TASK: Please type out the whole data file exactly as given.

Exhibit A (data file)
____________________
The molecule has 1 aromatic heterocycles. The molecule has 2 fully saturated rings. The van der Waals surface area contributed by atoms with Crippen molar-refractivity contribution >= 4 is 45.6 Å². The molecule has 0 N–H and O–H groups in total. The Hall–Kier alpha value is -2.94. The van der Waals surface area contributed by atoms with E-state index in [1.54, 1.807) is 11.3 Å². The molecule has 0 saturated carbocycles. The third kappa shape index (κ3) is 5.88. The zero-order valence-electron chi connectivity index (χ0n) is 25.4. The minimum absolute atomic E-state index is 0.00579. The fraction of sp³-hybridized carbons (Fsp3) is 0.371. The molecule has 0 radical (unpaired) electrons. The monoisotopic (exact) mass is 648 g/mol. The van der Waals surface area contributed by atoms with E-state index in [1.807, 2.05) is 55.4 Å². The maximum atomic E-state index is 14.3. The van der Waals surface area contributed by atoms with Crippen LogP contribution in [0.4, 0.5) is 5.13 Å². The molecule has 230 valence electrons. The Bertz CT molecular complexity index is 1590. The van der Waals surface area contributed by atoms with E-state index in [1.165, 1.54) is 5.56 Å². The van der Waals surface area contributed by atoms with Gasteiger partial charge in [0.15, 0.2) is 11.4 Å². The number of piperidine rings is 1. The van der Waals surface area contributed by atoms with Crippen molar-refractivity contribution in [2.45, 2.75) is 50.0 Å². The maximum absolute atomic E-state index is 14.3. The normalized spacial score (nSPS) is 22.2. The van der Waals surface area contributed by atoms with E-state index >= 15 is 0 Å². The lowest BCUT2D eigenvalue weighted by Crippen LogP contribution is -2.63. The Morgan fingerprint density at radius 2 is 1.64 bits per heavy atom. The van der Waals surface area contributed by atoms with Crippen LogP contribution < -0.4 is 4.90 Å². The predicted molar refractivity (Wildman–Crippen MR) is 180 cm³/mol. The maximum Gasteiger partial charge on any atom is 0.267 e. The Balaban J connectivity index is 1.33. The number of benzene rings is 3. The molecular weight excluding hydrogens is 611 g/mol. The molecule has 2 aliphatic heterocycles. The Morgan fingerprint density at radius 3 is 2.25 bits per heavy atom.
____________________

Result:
The molecule has 1 aromatic heterocycles. The molecule has 2 fully saturated rings. The van der Waals surface area contributed by atoms with Crippen molar-refractivity contribution >= 4 is 45.6 Å². The molecule has 0 N–H and O–H groups in total. The Hall–Kier alpha value is -2.94. The van der Waals surface area contributed by atoms with E-state index in [1.54, 1.807) is 11.3 Å². The molecule has 0 saturated carbocycles. The third kappa shape index (κ3) is 5.88. The zero-order valence-electron chi connectivity index (χ0n) is 25.4. The minimum absolute atomic E-state index is 0.00579. The fraction of sp³-hybridized carbons (Fsp3) is 0.371. The molecule has 0 radical (unpaired) electrons. The monoisotopic (exact) mass is 648 g/mol. The van der Waals surface area contributed by atoms with E-state index in [1.807, 2.05) is 55.4 Å². The maximum atomic E-state index is 14.3. The van der Waals surface area contributed by atoms with Crippen LogP contribution in [0.4, 0.5) is 5.13 Å². The molecule has 230 valence electrons. The Bertz CT molecular complexity index is 1590. The van der Waals surface area contributed by atoms with E-state index in [1.165, 1.54) is 5.56 Å². The van der Waals surface area contributed by atoms with Gasteiger partial charge in [0.15, 0.2) is 11.4 Å². The number of piperidine rings is 1. The van der Waals surface area contributed by atoms with Crippen molar-refractivity contribution in [2.45, 2.75) is 50.0 Å². The maximum absolute atomic E-state index is 14.3. The normalized spacial score (nSPS) is 22.2. The van der Waals surface area contributed by atoms with E-state index >= 15 is 0 Å². The lowest BCUT2D eigenvalue weighted by Crippen LogP contribution is -2.63. The Morgan fingerprint density at radius 2 is 1.64 bits per heavy atom. The van der Waals surface area contributed by atoms with Crippen LogP contribution < -0.4 is 4.90 Å². The predicted molar refractivity (Wildman–Crippen MR) is 180 cm³/mol. The maximum Gasteiger partial charge on any atom is 0.267 e. The Balaban J connectivity index is 1.33. The number of benzene rings is 3. The molecular weight excluding hydrogens is 611 g/mol. The molecule has 2 aliphatic heterocycles. The Morgan fingerprint density at radius 3 is 2.25 bits per heavy atom.